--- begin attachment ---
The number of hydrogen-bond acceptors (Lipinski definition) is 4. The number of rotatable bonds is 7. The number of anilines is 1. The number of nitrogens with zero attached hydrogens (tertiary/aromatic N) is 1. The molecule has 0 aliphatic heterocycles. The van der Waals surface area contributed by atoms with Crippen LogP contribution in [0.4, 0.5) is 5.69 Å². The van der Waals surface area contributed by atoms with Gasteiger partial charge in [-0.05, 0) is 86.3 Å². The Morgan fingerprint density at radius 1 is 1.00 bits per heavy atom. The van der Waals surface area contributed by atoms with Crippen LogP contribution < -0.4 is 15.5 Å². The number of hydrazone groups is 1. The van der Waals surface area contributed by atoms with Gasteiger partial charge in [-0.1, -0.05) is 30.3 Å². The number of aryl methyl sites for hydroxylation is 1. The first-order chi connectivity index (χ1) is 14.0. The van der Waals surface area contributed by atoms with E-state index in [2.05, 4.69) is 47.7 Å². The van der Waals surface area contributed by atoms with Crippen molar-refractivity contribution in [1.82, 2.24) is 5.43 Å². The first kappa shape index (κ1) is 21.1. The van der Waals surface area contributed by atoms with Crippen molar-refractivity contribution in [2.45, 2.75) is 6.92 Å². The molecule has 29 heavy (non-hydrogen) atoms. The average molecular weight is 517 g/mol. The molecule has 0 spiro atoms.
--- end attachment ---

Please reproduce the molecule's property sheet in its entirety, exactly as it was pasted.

The number of hydrogen-bond acceptors (Lipinski definition) is 4. The number of rotatable bonds is 7. The number of anilines is 1. The number of nitrogens with zero attached hydrogens (tertiary/aromatic N) is 1. The molecule has 0 aliphatic heterocycles. The van der Waals surface area contributed by atoms with Crippen LogP contribution in [0.4, 0.5) is 5.69 Å². The van der Waals surface area contributed by atoms with Gasteiger partial charge in [-0.05, 0) is 86.3 Å². The Morgan fingerprint density at radius 1 is 1.00 bits per heavy atom. The van der Waals surface area contributed by atoms with Crippen LogP contribution < -0.4 is 15.5 Å². The number of hydrazone groups is 1. The van der Waals surface area contributed by atoms with Gasteiger partial charge in [-0.1, -0.05) is 30.3 Å². The number of aryl methyl sites for hydroxylation is 1. The first-order chi connectivity index (χ1) is 14.0. The van der Waals surface area contributed by atoms with E-state index in [2.05, 4.69) is 47.7 Å². The van der Waals surface area contributed by atoms with Crippen molar-refractivity contribution in [1.82, 2.24) is 5.43 Å². The first kappa shape index (κ1) is 21.1. The van der Waals surface area contributed by atoms with Crippen molar-refractivity contribution in [2.45, 2.75) is 6.92 Å². The molecule has 29 heavy (non-hydrogen) atoms. The average molecular weight is 517 g/mol. The molecule has 0 spiro atoms.